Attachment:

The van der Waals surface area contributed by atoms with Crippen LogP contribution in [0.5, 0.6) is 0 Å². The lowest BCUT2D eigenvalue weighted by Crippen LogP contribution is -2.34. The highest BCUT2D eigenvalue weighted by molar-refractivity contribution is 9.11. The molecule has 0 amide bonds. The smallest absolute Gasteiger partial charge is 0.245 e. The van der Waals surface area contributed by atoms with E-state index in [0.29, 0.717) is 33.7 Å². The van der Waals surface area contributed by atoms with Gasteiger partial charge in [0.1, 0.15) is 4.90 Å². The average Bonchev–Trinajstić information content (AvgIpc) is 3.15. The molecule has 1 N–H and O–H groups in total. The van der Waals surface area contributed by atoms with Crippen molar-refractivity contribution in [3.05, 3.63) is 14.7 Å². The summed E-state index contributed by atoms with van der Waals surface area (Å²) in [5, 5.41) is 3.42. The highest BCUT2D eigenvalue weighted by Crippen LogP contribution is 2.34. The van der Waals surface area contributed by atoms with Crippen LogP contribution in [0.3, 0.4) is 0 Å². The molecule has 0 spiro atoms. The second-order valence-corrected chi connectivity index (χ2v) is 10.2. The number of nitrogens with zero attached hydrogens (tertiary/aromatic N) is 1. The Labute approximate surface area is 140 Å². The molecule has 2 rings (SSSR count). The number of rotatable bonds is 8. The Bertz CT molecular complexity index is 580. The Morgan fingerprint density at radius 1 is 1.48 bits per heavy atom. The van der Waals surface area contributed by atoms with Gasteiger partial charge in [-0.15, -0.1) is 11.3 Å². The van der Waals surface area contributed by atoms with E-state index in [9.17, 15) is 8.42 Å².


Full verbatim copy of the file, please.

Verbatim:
The van der Waals surface area contributed by atoms with Crippen LogP contribution in [0.5, 0.6) is 0 Å². The lowest BCUT2D eigenvalue weighted by Crippen LogP contribution is -2.34. The highest BCUT2D eigenvalue weighted by molar-refractivity contribution is 9.11. The molecule has 0 amide bonds. The smallest absolute Gasteiger partial charge is 0.245 e. The van der Waals surface area contributed by atoms with E-state index in [0.29, 0.717) is 33.7 Å². The van der Waals surface area contributed by atoms with Gasteiger partial charge in [0.1, 0.15) is 4.90 Å². The average Bonchev–Trinajstić information content (AvgIpc) is 3.15. The molecule has 1 N–H and O–H groups in total. The van der Waals surface area contributed by atoms with Crippen molar-refractivity contribution in [3.05, 3.63) is 14.7 Å². The summed E-state index contributed by atoms with van der Waals surface area (Å²) in [5, 5.41) is 3.42. The highest BCUT2D eigenvalue weighted by Crippen LogP contribution is 2.34. The van der Waals surface area contributed by atoms with Crippen LogP contribution in [0.3, 0.4) is 0 Å². The molecule has 0 spiro atoms. The second-order valence-corrected chi connectivity index (χ2v) is 10.2. The number of nitrogens with zero attached hydrogens (tertiary/aromatic N) is 1. The Labute approximate surface area is 140 Å². The molecule has 2 rings (SSSR count). The number of rotatable bonds is 8. The Bertz CT molecular complexity index is 580. The Morgan fingerprint density at radius 1 is 1.48 bits per heavy atom. The van der Waals surface area contributed by atoms with Gasteiger partial charge in [-0.15, -0.1) is 11.3 Å². The van der Waals surface area contributed by atoms with E-state index in [9.17, 15) is 8.42 Å².